One of the things I love about winter produce is winter squash – acorn, butternut, spaghetti – I’m not sure I’ve tried a winter squash I didn’t like. It’s funny that I love winter squash so much, because I’ve never liked summer squash. In my CSA box I found a squash that I wasn’t familiar with – it looked like a small pumpkin, but more golden-yellow than orange. Turns out that it’s a Carnival squash.
There was another item in my vegetable box this week that I’ve never used or eaten before: jerusalem artichokes (also known as a sunchokes). They look a lot like fresh ginger, and despite the name they are not related to artichokes.
A web-search informed me that they can be prepared almost any way imaginable, including eating them raw (peeled or unpeeled). I tried one raw and really liked it – very crisp and a little bit sweet. It reminded me a lot of jicama. I also found out from a friend that they cause gas, so she advised me not to use too many at a time. I appreciate good, honest advice.
I decided to roast the squash, then stuff it with quinoa for a healthy, vegetarian meal. I received more winter spinach in this week’s vegetable box, so I thought adding spinach (and the jerusalem artichokes) to the quinoa would taste good, and add iron to my dinner. (The combination of winter squash and spinach should be especially good, since winter squash is high in Vitamin C, which increases the absorption of iron from the spinach.) While the squash takes a while to roast, this recipe requires very little hands-on time. Using quinoa makes this a really high-protein vegetarian meal. Quinoa is one of the most complete non-meat-based protein sources.
Preheat the oven to 400 degrees. In the meantime, cut the squash in half lengthwise, then remove the seeds and stringy flesh (reserve this to separate out the seeds while the squash roasts). Sprinkle the inside of the squash with:
- About 1 tsp. olive oil (I use my hands to rub it around all of the exposed flesh on both halves)
- Coarse sea-salt (or kosher salt)
- roughly chopped fresh or dried rosemary.
Place in a shallow baking dish, cut side down, and roast until the flesh is tender when pierced with a sharp knife – about 40 minutes or so, depending on the size of the squash.
While the squash is roasting, separate the squash seeds from the stringy flesh. You can do this under running water, but I prefer to work without rinsing the seeds – the residual flesh that coats the seeds helps salt to stick to them when roasting. It takes a little more time, but I think the end result is worth it. Spread the pumpkin seeds on a foil-lined, rimmed, cookie sheet and put in the oven with the squash. Bake, stirring occasionally, until the seeds are toasted (you might here a few pop when they are getting done).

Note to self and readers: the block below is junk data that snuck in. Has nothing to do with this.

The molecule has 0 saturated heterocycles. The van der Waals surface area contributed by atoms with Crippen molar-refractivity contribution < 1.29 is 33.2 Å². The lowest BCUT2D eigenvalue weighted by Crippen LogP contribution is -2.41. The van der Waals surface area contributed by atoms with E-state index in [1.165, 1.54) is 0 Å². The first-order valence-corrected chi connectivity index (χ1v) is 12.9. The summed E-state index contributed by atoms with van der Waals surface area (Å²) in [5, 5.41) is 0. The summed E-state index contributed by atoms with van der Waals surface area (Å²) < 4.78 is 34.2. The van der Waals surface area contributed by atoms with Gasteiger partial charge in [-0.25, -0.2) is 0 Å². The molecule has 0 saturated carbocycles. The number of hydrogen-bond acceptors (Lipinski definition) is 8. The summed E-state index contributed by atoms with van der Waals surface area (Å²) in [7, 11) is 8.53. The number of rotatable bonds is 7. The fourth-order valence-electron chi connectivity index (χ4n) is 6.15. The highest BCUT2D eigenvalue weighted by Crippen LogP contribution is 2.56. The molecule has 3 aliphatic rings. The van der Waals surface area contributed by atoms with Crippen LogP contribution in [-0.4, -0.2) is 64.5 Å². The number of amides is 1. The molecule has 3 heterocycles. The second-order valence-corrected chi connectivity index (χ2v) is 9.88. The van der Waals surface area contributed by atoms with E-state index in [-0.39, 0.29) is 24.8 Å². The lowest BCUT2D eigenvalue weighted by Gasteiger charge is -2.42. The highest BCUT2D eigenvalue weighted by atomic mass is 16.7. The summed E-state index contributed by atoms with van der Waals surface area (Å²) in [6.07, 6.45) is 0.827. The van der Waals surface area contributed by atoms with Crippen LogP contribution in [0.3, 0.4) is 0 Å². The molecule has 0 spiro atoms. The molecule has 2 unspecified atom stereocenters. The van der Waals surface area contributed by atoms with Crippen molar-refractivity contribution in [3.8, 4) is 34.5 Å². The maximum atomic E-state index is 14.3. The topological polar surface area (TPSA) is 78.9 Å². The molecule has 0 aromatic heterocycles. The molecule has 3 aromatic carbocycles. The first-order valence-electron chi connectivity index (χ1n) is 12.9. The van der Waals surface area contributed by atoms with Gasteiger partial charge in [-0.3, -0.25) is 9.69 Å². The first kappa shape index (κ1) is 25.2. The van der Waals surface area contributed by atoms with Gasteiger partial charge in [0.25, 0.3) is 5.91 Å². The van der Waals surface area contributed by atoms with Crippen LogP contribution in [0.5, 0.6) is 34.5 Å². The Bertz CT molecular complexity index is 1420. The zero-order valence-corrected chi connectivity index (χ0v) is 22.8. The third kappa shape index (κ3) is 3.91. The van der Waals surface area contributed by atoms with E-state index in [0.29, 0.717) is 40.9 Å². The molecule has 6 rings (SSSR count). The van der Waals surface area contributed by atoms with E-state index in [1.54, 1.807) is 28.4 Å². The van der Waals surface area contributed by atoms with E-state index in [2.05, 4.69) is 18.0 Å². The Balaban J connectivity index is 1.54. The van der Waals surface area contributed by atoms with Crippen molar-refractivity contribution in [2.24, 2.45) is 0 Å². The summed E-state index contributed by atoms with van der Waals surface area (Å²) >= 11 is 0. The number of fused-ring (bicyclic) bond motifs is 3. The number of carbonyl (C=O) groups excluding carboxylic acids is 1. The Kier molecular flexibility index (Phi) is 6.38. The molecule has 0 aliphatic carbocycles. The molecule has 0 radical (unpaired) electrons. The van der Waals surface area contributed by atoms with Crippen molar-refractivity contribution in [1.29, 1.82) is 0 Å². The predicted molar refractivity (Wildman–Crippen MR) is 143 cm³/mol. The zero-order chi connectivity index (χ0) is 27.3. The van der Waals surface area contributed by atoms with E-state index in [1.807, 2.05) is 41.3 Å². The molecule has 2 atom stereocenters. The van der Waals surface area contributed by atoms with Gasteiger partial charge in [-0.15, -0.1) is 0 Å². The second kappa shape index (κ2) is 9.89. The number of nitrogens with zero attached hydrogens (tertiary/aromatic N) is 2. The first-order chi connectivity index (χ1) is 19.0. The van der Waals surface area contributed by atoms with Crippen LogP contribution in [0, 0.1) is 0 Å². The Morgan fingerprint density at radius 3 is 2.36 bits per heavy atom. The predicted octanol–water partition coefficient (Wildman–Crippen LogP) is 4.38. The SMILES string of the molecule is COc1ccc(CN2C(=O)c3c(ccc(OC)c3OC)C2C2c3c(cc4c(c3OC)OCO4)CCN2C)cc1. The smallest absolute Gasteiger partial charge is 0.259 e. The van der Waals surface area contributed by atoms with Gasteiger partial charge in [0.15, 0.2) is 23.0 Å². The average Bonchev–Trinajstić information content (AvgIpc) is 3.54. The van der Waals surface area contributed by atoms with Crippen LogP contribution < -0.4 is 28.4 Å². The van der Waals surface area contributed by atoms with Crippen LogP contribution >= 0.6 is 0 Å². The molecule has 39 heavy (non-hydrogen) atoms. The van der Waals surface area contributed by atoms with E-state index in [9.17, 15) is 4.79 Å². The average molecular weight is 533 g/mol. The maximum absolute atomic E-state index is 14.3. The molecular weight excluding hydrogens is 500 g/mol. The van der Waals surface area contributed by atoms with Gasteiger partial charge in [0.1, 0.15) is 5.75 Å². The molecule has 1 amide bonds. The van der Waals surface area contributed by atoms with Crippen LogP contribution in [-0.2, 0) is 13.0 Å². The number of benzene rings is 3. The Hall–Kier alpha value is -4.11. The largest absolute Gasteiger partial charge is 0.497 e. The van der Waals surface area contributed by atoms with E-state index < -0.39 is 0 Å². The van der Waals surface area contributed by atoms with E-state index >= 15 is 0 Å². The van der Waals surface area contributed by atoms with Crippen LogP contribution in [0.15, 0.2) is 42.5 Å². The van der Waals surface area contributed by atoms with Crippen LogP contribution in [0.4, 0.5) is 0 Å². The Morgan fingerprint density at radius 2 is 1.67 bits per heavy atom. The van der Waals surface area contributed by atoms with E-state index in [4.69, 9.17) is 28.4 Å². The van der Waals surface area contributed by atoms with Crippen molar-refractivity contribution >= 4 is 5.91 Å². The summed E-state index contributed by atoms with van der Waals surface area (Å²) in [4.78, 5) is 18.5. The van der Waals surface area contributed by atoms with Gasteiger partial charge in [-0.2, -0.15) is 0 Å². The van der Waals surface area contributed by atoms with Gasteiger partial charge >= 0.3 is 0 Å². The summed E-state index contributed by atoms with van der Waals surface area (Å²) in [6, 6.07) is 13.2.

In the meantime, combine in a small saucepan:
- 1/2 cup quinoa, rinsed
- 1 cup water
- 1 tsp. salt
- 1 of 2 sprigs of fresh rosemary
Bring the water to a boil, then cover and reduce heat to simmer for about 15 minutes, until most or all of the water is absorbed. You know quinoa is done when a little thread (or tail) emerges. If there is still water in the sauce pan, you can strain it using a fine-mesh strainer.
When the quinoa is done cooking, remove the rosemary and stir in:
- 2 cups spinach (I used winter spinach, but any variety will go well here), roughly chopped.
- 1 jerusalem artichoke, sliced then, then cut into 1/4 inch squares. (I didn’t peel it, but you can do so if you prefer – just be careful because the knobs make it easy to cut yourself.)
- toasted pumpkin seeds.
When the flesh is tender on the squash, remove it from the oven, fill the cavity with the quinoa mixture, then top with:
- freshly-grated pecorino romano cheese (or parmesan, if that’s what you have on hand). I didn’t measure – I just sprinkled some onto both halves.
Place the squash back in the oven for 5-10 minutes until the quinoa is warmed up and the cheese is melted.